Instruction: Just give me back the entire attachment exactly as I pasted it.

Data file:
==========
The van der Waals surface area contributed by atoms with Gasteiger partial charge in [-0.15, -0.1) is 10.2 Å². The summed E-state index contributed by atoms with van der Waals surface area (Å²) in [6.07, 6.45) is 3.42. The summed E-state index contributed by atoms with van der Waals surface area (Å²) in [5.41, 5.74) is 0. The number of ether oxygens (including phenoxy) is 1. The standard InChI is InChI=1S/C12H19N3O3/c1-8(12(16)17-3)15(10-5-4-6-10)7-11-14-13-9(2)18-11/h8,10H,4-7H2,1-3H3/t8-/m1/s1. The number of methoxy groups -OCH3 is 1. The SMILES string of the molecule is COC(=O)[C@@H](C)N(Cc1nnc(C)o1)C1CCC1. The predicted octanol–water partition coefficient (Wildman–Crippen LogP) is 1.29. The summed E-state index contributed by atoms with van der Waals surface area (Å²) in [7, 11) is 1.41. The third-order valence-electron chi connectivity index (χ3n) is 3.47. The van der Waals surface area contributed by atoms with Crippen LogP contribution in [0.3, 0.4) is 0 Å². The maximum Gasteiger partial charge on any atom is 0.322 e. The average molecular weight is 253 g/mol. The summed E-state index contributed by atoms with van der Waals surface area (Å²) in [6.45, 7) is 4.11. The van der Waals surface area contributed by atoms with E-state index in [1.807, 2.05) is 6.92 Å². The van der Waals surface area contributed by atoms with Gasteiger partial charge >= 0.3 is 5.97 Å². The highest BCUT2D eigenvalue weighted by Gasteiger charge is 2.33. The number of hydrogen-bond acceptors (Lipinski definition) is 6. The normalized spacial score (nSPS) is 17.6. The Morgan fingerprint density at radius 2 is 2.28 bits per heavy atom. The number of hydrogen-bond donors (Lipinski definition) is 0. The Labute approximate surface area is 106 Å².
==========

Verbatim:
The van der Waals surface area contributed by atoms with Gasteiger partial charge in [-0.15, -0.1) is 10.2 Å². The summed E-state index contributed by atoms with van der Waals surface area (Å²) in [6.07, 6.45) is 3.42. The summed E-state index contributed by atoms with van der Waals surface area (Å²) in [5.41, 5.74) is 0. The number of ether oxygens (including phenoxy) is 1. The standard InChI is InChI=1S/C12H19N3O3/c1-8(12(16)17-3)15(10-5-4-6-10)7-11-14-13-9(2)18-11/h8,10H,4-7H2,1-3H3/t8-/m1/s1. The number of methoxy groups -OCH3 is 1. The SMILES string of the molecule is COC(=O)[C@@H](C)N(Cc1nnc(C)o1)C1CCC1. The predicted octanol–water partition coefficient (Wildman–Crippen LogP) is 1.29. The summed E-state index contributed by atoms with van der Waals surface area (Å²) in [7, 11) is 1.41. The third-order valence-electron chi connectivity index (χ3n) is 3.47. The van der Waals surface area contributed by atoms with Crippen LogP contribution in [0.3, 0.4) is 0 Å². The maximum Gasteiger partial charge on any atom is 0.322 e. The average molecular weight is 253 g/mol. The summed E-state index contributed by atoms with van der Waals surface area (Å²) in [6.45, 7) is 4.11. The van der Waals surface area contributed by atoms with E-state index in [1.807, 2.05) is 6.92 Å². The van der Waals surface area contributed by atoms with Gasteiger partial charge >= 0.3 is 5.97 Å². The highest BCUT2D eigenvalue weighted by Gasteiger charge is 2.33. The number of hydrogen-bond acceptors (Lipinski definition) is 6. The normalized spacial score (nSPS) is 17.6. The Morgan fingerprint density at radius 2 is 2.28 bits per heavy atom. The number of hydrogen-bond donors (Lipinski definition) is 0. The Labute approximate surface area is 106 Å².